Tuesday, August 14, 2012

Google I/O: An Ethos of Google

Lore tells that in a particular instance of a particular Google board meeting, Google tasked the attendees to come up with a company motto.  While several tried to come up with elegant descriptions of what the company stood for, one was far more catchy and captured the spirit of what was desired than the rest; 'Don't Be Evil'.

Since that time, several issues have risen to test the robustness of their motto.  Competition between the likes of Facebook, Apple, Yahoo, and Microsoft test the lengths that they are willing to go to be on top.  Countries have been on both sides of their actions.  And individuals debate whether their technological expansions are innovations or invasions of privacy.

Is Google a monopoly? If it is, is that a bad thing?  After the 'Too big to fail' banking fiasco, I am quick to say nothing should be too big to fail.  That is part of capitalism.  However, C-Net recently posted an article explaining the benefits and necessity of some industries consisting of only a few major competitors.  Primarily, in industries that have a large initial expense, smaller competitors will not be able to compete.  The example was given of aircraft manufacturers, where the primary companies are Airbus and Boeing.  Are people going to be benefited by having more companies?  That point can always be argued both ways.

Google has been fined several times for gathering data that is deemed as an invasion of privacy.  For them to provide the best services they need to gather the best data.  To best locate a person, wi-fi locations can be mapped.  This gives better local results.  To give the best street view experience, they actually have cars that drive around taking pictures everywhere.  People complained about their faces, their houses, their license plates.  Governments place cameras everywhere, but as soon as Google takes a picture in public everyone is offended.  The company satiated the complaints by incorporating technology to automatically blur the offending areas.  Seems like cameras should be required to incorporate the same technology.  It would be horrible if you took a picture of a friend at the beach and posted a picture of someone else on your favorite social media site because they were in the background of your picture.  I go the other way.  I want to know when Google would be driving by my house so I could take one of those old timey pictures.  Do a search for my house and you would see a picture of my entire extended family standing outside (no one smiles) along with many of the possessions from inside the house. I never know their schedule or how to find that, so it will never happen.   

In contrast, Facebook has this whole wiki post listing their ethical mine field.  My favorite is the PR company, Burson-Marsteller, they hired that ended up doing an anti-Google smear campaign.  The campaign was trying to highlight Google's horrendous privacy policies.  Many of which are similar to those of other companies, except that Google tries to be more up front about everything.  Or perhaps they are only more up front because of the smear campaign.  The entire history of Burson-Marsteller would make for interesting reading because if someone uses them there is almost certainly a juicy reason that PR is needed.  Come on David Fincher, this would make a great follow up to The Social Network.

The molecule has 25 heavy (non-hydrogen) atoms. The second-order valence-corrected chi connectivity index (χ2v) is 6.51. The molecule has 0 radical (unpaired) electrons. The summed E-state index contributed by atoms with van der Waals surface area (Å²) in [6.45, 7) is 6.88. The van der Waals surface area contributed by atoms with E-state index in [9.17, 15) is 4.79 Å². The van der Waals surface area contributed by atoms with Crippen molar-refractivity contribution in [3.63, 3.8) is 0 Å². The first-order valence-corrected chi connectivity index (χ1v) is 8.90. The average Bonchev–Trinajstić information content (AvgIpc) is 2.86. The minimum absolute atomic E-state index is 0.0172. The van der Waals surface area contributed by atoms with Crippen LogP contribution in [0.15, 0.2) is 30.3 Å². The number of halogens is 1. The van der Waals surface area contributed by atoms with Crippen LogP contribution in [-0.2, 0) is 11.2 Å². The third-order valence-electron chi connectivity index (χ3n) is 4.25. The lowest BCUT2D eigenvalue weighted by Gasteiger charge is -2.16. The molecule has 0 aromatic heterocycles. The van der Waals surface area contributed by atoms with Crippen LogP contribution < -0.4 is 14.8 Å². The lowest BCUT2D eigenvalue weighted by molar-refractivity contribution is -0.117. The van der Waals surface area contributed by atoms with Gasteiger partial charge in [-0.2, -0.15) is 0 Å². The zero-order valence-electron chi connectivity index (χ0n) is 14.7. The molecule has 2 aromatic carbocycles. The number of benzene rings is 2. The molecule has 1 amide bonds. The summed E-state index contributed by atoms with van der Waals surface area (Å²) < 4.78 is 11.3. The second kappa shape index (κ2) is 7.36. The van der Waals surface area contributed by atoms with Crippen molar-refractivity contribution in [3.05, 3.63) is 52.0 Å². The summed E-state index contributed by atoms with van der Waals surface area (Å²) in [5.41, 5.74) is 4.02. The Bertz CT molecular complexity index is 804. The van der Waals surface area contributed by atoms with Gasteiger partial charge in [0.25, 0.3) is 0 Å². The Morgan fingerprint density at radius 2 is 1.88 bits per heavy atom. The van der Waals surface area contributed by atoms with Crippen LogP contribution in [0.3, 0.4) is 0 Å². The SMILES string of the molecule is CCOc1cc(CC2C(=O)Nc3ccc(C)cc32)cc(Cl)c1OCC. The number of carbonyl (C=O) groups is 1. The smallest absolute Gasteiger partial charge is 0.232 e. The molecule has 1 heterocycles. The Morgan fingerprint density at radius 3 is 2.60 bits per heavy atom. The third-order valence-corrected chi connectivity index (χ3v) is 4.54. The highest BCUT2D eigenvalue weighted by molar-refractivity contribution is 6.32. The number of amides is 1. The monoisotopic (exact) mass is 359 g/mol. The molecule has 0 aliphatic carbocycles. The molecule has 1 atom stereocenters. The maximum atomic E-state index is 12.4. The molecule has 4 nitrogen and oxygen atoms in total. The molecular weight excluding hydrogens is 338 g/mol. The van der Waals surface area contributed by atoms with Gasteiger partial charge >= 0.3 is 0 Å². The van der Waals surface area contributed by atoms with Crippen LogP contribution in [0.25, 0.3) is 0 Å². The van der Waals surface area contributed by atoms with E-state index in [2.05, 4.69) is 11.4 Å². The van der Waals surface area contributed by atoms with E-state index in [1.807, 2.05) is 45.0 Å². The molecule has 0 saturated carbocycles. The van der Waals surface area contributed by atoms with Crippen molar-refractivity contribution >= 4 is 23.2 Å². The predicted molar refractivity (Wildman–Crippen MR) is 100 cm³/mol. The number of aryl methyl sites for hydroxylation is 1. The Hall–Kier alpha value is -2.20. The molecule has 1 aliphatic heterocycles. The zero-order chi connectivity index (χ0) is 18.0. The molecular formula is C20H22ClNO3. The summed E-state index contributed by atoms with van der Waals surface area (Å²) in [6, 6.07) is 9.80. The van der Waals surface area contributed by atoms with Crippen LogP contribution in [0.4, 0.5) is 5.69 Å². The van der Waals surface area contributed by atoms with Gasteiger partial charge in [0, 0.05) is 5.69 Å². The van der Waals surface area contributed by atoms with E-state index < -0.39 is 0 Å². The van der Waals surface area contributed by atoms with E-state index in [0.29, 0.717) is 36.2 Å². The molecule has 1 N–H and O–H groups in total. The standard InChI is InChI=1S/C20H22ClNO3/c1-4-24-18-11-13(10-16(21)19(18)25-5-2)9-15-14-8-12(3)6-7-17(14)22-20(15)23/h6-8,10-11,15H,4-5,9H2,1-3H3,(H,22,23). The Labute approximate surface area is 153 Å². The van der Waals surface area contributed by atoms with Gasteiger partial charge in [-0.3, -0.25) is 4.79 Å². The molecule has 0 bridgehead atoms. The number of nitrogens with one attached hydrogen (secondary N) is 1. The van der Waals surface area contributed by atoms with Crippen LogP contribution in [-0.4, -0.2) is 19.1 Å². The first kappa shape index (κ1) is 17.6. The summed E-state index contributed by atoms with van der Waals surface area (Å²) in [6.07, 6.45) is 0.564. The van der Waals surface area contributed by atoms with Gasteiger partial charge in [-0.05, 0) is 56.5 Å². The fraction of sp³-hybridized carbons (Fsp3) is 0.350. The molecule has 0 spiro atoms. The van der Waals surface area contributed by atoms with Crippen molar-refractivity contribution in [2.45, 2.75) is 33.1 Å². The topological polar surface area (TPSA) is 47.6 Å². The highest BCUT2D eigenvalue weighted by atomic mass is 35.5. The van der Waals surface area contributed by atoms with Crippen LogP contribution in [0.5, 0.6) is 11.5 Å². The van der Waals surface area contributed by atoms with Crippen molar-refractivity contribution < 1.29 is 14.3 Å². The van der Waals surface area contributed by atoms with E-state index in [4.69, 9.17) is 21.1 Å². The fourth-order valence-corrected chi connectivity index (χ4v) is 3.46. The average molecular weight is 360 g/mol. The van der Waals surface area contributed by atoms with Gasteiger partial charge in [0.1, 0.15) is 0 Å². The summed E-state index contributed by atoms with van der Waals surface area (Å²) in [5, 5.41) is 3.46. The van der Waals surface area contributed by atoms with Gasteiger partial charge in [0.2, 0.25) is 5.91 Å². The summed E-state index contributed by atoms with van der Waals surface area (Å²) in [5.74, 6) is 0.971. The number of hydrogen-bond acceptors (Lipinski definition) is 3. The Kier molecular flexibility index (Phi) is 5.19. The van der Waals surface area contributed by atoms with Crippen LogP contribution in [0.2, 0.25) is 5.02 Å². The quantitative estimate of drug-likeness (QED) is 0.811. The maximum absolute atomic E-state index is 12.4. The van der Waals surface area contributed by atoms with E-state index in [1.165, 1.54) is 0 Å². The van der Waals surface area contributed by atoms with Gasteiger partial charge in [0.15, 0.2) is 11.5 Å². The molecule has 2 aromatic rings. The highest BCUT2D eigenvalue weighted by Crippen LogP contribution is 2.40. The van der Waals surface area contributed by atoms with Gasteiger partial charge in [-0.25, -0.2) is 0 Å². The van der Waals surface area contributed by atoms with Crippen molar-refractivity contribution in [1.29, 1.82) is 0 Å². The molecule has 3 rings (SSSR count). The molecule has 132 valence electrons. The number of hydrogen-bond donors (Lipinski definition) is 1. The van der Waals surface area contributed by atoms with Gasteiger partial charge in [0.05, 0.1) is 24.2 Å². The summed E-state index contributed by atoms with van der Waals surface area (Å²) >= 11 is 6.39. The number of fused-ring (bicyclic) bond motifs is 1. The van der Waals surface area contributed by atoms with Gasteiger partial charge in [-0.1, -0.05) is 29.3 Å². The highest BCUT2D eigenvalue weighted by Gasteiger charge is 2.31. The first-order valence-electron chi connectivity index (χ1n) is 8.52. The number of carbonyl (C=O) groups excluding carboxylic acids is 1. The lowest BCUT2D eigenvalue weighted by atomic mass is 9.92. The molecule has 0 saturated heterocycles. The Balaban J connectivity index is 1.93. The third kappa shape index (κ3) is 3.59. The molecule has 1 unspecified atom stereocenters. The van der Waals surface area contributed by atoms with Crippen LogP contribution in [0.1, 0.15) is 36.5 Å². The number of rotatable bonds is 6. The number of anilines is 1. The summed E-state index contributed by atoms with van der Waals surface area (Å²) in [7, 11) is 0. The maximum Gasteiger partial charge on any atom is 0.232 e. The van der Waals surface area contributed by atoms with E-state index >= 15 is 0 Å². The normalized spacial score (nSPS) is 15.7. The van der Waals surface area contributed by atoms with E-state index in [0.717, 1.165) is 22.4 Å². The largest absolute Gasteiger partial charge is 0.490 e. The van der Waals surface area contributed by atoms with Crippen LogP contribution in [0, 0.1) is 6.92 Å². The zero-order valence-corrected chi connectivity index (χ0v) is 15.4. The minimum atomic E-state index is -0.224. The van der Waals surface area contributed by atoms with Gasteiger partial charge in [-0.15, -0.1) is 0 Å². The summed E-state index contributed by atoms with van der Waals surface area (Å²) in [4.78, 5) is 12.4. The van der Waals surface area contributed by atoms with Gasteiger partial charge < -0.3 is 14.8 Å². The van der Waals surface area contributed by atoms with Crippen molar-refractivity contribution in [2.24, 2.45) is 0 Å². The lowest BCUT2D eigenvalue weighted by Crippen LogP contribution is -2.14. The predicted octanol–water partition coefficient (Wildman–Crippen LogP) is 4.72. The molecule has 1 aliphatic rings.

In comparison to the other companies competing in similar markets, Google seems to be on higher ethical ground.  Granted, the motto was not 'Don't be as evil as that guy'.  But, when Eric Schmidt, the CEO of Google at the time, went before congress to defend the actions of his company, he did use the argument that with technology advancing every day, even though Google looks far superior on that day, it is only a couple steps from falling behind the other tech giants.  The technology sector is notorious for moving from one big thing to the next.

Some people who are Google fanboys will still talk against them when discussing so called deals with the devil.  They forged a deal with Verizon to get a demanding presence in the mobile industry.  To expand into China they agreed to censor certain search results.  They eventually did pull out of China when their requests were too great.  Also, going against the Verizon deal is Google's effort to introduce incredible fiber networks.  Kansas City is the first location to receive that opportunity.  Having enormous quantities of bandwidth to play with opens several possibilities that will allow them to perform the Herculean effort of rectifying their deal.

On top of that they also have side projects such as cars that drive themselves.  They recently achieved 300,000 miles on open road.  Another big announcement was that of Google Glass; their augmented reality headset.  The key point for those announcements is disruption; disruption that evolves the societal infrastructure.  Perhaps those could become new revenue sources.  If not, it keeps people talking about Google and going to their website.  It is a great business model cause the more people that look at the internet, the more revenue they get.  It boils down to the more time they free up for people, the more money Google makes.  It's beautiful.

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